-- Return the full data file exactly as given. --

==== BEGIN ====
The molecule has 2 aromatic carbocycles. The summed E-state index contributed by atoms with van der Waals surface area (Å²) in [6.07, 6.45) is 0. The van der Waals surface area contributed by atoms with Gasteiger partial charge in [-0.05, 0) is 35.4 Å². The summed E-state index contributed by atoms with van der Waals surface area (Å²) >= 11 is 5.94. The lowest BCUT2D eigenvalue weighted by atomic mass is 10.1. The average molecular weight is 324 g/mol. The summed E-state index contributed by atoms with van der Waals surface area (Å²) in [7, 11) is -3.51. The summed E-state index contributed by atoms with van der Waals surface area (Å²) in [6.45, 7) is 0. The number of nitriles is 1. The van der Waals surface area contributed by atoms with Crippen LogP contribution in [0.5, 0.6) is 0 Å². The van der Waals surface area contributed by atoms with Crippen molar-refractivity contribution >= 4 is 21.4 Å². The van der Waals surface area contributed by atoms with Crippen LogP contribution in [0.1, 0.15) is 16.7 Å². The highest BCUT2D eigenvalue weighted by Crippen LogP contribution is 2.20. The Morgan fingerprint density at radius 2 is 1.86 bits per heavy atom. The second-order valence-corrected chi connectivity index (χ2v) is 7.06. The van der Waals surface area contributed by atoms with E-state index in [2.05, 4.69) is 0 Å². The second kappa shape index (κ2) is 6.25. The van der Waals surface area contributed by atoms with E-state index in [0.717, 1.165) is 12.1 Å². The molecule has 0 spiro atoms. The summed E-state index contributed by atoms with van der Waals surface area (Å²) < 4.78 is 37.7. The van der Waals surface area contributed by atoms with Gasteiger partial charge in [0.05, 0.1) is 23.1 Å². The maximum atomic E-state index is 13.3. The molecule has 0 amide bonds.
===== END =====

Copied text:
The molecule has 2 aromatic carbocycles. The summed E-state index contributed by atoms with van der Waals surface area (Å²) in [6.07, 6.45) is 0. The van der Waals surface area contributed by atoms with Gasteiger partial charge in [-0.05, 0) is 35.4 Å². The summed E-state index contributed by atoms with van der Waals surface area (Å²) >= 11 is 5.94. The lowest BCUT2D eigenvalue weighted by atomic mass is 10.1. The average molecular weight is 324 g/mol. The summed E-state index contributed by atoms with van der Waals surface area (Å²) in [7, 11) is -3.51. The summed E-state index contributed by atoms with van der Waals surface area (Å²) in [6.45, 7) is 0. The number of nitriles is 1. The van der Waals surface area contributed by atoms with Crippen LogP contribution in [0.5, 0.6) is 0 Å². The van der Waals surface area contributed by atoms with Crippen molar-refractivity contribution >= 4 is 21.4 Å². The van der Waals surface area contributed by atoms with Crippen LogP contribution in [0.1, 0.15) is 16.7 Å². The highest BCUT2D eigenvalue weighted by Crippen LogP contribution is 2.20. The Morgan fingerprint density at radius 2 is 1.86 bits per heavy atom. The second-order valence-corrected chi connectivity index (χ2v) is 7.06. The van der Waals surface area contributed by atoms with E-state index in [2.05, 4.69) is 0 Å². The second kappa shape index (κ2) is 6.25. The van der Waals surface area contributed by atoms with E-state index in [0.717, 1.165) is 12.1 Å². The molecule has 0 spiro atoms. The summed E-state index contributed by atoms with van der Waals surface area (Å²) < 4.78 is 37.7. The van der Waals surface area contributed by atoms with Gasteiger partial charge in [0.05, 0.1) is 23.1 Å². The maximum atomic E-state index is 13.3. The molecule has 0 amide bonds.